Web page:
A Shifting Shore: Locals, Outsiders, and the Transformation of a French Fishing Town, 1823-2000
Cornell University Press, 2005 - 286 pages
How does tourism transform fishing communities into vibrant resorts, working shores into bathing beaches? In A Shifting Shore, Alice Garner traces the ways fisherfolk, bathers, investors, and engineers understood, claimed, and remade the shores of the Bassin d'Arcachon, a prime fishing and oyster-farming site in southwestern France, over the nineteenth and twentieth centuries. Garner's interest in the coastline--a zone that resists all attempts at definition--shapes this generously illustrated book.
Rather than taking a straightforward chronological approach to the settlement and evolution of the towns of Arcachon and La Teste, Garner investigates the development of the Bassin d'Arcachon's southern shores with the aim of recovering something of the "lived space" experienced by locals and visitors. Drawing on guidebooks, newspapers, bylaws, engineers' reports, medical pamphlets, postcards, and the accounts of literary-minded holidaymakers, Garner shows how investors and developers transformed Arcachon and its community--beaches were rezoned and jetties constructed to favor bathers, and a new railway line brought ever-increasing numbers of visitors to the area.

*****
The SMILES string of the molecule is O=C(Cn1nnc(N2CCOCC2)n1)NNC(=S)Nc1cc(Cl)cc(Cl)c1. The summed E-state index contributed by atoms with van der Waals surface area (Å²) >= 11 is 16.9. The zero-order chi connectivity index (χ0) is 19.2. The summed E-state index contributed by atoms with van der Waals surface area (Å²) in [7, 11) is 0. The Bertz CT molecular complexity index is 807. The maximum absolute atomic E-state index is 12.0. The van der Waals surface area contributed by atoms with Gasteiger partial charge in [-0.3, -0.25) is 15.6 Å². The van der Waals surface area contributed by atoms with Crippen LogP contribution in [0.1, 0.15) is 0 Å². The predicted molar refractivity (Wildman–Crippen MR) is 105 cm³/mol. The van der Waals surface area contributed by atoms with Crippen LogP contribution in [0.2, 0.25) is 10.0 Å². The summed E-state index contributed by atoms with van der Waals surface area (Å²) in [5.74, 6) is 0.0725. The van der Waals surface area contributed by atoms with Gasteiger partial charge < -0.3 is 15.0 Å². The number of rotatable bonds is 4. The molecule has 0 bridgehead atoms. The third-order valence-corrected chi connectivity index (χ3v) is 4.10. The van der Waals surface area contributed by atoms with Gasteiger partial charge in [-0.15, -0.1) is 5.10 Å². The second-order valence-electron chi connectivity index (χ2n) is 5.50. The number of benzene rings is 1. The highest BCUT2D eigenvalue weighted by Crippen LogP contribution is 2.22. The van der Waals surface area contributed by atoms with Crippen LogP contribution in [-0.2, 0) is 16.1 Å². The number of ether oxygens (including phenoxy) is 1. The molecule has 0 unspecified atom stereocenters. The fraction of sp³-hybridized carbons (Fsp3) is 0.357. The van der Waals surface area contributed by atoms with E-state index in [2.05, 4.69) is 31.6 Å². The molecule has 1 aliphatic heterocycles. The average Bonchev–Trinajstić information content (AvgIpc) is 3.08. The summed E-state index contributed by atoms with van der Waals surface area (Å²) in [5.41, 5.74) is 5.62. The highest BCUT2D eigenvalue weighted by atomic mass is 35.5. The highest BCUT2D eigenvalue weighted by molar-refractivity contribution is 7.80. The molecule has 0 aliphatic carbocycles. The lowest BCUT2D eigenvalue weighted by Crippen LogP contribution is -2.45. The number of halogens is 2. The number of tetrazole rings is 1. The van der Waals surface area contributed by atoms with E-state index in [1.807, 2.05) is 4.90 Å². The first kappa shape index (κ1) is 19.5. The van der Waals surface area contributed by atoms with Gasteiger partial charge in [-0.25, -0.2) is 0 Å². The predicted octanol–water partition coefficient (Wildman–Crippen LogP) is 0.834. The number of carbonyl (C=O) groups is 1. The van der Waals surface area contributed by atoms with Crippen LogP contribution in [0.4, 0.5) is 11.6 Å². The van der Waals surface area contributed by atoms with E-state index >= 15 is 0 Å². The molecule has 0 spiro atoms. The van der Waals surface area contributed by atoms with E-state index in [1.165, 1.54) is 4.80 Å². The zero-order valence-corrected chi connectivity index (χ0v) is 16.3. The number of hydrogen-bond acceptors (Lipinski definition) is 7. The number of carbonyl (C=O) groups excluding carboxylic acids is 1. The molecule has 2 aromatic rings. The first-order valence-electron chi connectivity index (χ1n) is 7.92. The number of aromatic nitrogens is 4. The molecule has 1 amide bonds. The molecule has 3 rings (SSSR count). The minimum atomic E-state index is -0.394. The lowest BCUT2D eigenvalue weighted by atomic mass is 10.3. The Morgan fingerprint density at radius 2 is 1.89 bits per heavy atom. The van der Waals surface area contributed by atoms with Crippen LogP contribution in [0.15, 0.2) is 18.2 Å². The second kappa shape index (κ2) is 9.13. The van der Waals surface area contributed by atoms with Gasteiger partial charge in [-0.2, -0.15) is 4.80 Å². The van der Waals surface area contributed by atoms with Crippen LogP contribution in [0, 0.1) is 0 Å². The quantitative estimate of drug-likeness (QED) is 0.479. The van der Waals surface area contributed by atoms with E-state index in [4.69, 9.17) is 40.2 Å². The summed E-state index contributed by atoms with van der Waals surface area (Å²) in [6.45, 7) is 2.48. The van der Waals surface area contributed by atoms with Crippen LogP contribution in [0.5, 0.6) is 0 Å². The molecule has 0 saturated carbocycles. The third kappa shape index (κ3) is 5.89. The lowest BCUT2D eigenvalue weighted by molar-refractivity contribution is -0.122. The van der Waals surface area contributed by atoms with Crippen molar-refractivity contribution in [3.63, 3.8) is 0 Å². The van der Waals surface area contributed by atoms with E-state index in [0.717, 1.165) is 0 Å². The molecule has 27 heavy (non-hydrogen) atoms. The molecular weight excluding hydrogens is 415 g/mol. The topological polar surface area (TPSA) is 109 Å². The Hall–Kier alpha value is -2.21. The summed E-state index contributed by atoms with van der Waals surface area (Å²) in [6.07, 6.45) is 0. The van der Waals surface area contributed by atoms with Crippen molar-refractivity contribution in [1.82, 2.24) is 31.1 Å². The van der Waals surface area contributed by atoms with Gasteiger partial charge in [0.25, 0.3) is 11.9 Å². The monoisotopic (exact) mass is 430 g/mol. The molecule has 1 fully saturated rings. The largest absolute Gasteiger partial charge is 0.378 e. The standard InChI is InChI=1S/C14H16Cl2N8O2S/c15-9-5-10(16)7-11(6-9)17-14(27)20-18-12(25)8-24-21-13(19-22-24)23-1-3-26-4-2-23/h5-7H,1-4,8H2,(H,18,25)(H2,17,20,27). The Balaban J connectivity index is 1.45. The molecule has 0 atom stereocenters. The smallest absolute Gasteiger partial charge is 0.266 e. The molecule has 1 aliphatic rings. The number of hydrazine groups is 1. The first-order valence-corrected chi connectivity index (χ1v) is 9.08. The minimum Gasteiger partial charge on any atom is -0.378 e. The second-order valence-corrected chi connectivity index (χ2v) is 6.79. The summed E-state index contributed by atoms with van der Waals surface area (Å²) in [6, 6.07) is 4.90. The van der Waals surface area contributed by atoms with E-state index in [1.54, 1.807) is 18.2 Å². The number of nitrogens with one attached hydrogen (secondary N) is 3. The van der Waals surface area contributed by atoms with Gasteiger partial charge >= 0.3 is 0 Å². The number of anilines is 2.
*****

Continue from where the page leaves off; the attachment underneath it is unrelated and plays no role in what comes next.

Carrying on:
Exploring how fishermen and women resisted developments that threatened their livelihood or their particular sense of belonging, she also shows how they adapted to the changing environment and to their new roles as guides and entertainers. A Shifting Shore, while anchored in Arcachon and La Teste, has much to contribute to a nuanced understanding of relations between hosts and guests in any community.